This is another reason why platypus genomes are weird ones. The study suggested that these 10 sex chromosomes in the ancestors of the monotremes organized in a ring form, later broken into many small pieces of X and Y chromosomes.

As a result, we know that most monotreme sex chromosomes have more in common with chickens than humans. It also shows an evolutionary link between mammals and birds.

Are Platypuses Venomous?

Platypus venomous spur

The platypus venomous spur. Credit: 1995 E. Lonnon CC-BY

The male platypus has a hollow spur on its hind foot connected to venom-producing glands. The platypus is not lethally poisonous to humans, although its effects are described as highly painful and long-lasting.

One early account of the effects of platypus venom was recorded by C. J. Martin and F. Tidswell in an 1895 article:

“…the platypus stuck its spurs into the palm and back of his right hand with such force and retained them in with such strength that they could not be withdrawn until it was killed. The hand instantly swelled to a prodigious bulkThe pain from the first was insupportable[he] did not recover the perfect use of his hand for nine weeks.”

It is currently unknown if the pain caused is a result of the swelling around the wound or if the venom has some chemical that acts directly on pain receptors.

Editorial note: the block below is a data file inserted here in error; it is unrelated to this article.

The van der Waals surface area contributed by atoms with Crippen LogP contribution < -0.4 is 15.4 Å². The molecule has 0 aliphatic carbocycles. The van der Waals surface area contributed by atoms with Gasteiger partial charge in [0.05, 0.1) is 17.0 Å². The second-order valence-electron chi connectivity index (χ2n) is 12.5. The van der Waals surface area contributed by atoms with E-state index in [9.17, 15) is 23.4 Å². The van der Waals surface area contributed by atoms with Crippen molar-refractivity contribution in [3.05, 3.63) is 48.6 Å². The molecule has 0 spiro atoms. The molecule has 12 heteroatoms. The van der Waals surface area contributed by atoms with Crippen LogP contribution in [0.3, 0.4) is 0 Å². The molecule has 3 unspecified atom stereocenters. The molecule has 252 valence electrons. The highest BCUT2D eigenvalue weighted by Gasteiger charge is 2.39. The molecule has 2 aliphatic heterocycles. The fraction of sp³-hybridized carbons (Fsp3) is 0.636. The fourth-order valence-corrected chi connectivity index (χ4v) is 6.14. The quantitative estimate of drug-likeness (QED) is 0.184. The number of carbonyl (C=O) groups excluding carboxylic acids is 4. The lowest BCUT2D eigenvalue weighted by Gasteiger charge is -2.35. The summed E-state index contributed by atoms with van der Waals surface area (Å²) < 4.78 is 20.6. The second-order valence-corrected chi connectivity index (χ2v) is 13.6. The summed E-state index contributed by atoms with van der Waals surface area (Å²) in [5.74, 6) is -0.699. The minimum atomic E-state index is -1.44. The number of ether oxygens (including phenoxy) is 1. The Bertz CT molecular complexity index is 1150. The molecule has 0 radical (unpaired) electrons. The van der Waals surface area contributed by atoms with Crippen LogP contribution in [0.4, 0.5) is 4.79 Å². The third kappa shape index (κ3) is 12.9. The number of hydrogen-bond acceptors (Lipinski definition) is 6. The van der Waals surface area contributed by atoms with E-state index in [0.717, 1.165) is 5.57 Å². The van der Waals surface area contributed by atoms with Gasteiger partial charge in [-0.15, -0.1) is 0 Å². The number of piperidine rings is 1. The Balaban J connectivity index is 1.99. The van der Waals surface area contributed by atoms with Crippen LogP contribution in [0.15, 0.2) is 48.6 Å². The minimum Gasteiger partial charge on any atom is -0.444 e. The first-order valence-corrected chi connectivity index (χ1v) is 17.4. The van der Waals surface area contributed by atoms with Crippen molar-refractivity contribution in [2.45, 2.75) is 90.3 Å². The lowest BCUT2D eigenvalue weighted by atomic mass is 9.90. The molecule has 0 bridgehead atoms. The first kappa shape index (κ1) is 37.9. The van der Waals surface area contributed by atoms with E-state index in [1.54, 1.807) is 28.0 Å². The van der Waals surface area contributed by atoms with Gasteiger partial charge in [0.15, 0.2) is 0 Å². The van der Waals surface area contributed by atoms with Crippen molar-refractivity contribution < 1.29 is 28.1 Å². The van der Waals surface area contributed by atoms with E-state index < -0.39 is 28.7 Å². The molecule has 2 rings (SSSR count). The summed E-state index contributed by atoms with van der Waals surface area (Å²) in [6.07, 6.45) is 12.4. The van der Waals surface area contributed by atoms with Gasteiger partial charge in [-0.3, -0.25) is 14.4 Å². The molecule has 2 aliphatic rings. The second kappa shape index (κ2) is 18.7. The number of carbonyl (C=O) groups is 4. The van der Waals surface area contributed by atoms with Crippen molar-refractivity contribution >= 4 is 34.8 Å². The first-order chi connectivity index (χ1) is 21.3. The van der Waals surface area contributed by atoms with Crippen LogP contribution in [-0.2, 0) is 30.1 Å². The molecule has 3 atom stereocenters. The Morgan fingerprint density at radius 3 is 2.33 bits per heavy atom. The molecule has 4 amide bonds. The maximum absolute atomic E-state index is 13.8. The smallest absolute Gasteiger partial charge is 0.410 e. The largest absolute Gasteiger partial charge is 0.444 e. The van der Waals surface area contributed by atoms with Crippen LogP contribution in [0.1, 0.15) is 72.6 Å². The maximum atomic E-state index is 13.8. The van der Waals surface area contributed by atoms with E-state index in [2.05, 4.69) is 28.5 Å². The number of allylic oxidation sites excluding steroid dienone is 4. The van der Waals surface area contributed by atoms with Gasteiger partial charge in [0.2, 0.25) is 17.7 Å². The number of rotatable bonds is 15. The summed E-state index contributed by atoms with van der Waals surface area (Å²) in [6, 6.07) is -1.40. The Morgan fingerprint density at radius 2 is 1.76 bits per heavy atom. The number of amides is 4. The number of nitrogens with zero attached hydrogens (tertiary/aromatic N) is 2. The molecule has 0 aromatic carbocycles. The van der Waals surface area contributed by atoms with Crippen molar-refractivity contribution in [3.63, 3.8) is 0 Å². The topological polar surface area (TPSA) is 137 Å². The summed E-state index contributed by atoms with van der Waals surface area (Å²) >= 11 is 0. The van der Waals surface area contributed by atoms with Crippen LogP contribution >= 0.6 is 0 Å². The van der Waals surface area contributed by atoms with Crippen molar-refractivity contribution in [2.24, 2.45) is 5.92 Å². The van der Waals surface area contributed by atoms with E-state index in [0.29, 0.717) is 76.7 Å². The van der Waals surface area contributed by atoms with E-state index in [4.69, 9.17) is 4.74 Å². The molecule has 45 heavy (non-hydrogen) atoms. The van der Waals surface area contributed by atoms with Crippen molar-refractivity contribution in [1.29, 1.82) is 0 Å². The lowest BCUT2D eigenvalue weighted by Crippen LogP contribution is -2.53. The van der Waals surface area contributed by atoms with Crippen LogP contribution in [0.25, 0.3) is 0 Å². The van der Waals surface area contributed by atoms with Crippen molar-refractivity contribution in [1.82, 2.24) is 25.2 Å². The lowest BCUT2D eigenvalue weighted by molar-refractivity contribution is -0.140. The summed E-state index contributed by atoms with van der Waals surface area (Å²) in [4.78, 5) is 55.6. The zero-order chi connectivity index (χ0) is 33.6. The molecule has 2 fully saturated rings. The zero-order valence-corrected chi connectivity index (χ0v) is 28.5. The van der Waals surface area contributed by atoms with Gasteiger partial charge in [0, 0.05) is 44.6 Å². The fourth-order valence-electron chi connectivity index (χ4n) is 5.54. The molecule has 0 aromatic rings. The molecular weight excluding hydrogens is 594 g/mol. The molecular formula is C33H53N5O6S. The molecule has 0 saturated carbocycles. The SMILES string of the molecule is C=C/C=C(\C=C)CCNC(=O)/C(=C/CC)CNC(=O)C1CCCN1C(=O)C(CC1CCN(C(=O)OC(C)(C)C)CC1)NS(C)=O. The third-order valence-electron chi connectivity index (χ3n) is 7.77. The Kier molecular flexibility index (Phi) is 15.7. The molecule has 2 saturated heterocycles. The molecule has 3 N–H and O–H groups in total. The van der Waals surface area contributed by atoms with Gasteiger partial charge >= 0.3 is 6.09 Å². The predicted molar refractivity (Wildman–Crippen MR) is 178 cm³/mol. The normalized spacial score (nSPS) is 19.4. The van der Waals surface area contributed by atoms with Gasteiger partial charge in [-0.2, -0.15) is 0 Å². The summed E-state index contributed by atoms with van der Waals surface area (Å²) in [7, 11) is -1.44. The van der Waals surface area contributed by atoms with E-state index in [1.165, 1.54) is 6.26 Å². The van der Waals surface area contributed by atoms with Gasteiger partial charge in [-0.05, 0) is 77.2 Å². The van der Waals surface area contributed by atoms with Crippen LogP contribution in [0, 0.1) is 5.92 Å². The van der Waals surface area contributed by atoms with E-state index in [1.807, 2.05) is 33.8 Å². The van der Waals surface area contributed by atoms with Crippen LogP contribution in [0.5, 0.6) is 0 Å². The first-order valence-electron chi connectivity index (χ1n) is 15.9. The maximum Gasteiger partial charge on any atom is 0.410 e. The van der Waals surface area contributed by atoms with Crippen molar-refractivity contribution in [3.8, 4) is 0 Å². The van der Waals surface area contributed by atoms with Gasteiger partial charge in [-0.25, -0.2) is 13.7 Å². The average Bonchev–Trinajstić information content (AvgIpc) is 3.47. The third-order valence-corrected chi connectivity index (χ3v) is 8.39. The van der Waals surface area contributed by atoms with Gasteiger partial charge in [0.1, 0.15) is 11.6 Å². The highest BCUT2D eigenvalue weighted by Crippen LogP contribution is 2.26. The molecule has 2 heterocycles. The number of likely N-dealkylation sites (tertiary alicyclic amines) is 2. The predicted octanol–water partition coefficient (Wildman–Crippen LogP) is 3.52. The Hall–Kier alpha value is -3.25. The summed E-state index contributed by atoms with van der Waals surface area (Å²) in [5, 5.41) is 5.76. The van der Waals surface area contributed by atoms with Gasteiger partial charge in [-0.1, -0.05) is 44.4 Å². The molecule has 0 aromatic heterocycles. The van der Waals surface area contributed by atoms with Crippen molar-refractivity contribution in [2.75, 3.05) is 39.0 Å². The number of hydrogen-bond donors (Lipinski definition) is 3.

A deeper understanding of how platypus venom produces its strong and lasting pain effects could help science understand mechanisms behind similar chronic pain states for which no effective medications are available, such as certain cancer-associated pain syndromes.


Martin, C. J. and Tidswell, F. (1895) Observations on the femoral gland of Ornithorhynchus and its secretion; together with an experimental enquiry concerning its supposed toxic action. Proc. Linn. Soc. NSW. 9: 471-500.

Flannery, T. F.; Rich, T. H.; Vickers-Rich, P.; Ziegler, T.; Veatch, E. G.; Helgen, K. M. (2022). A review of monotreme (Monotremata) evolution. Alcheringa: An Australasian Journal of Palaeontology. 46: 3–20

Gerritsen, Vivienne Baillie (December 2002). Platypus poison. Protein Spotlight (29)

Zhou, Y., Shearwin-Whyatt, L., Li, J. et al. Platypus and echidna genomes reveal mammalian biology and evolution. Nature 592, 756–762 (2021).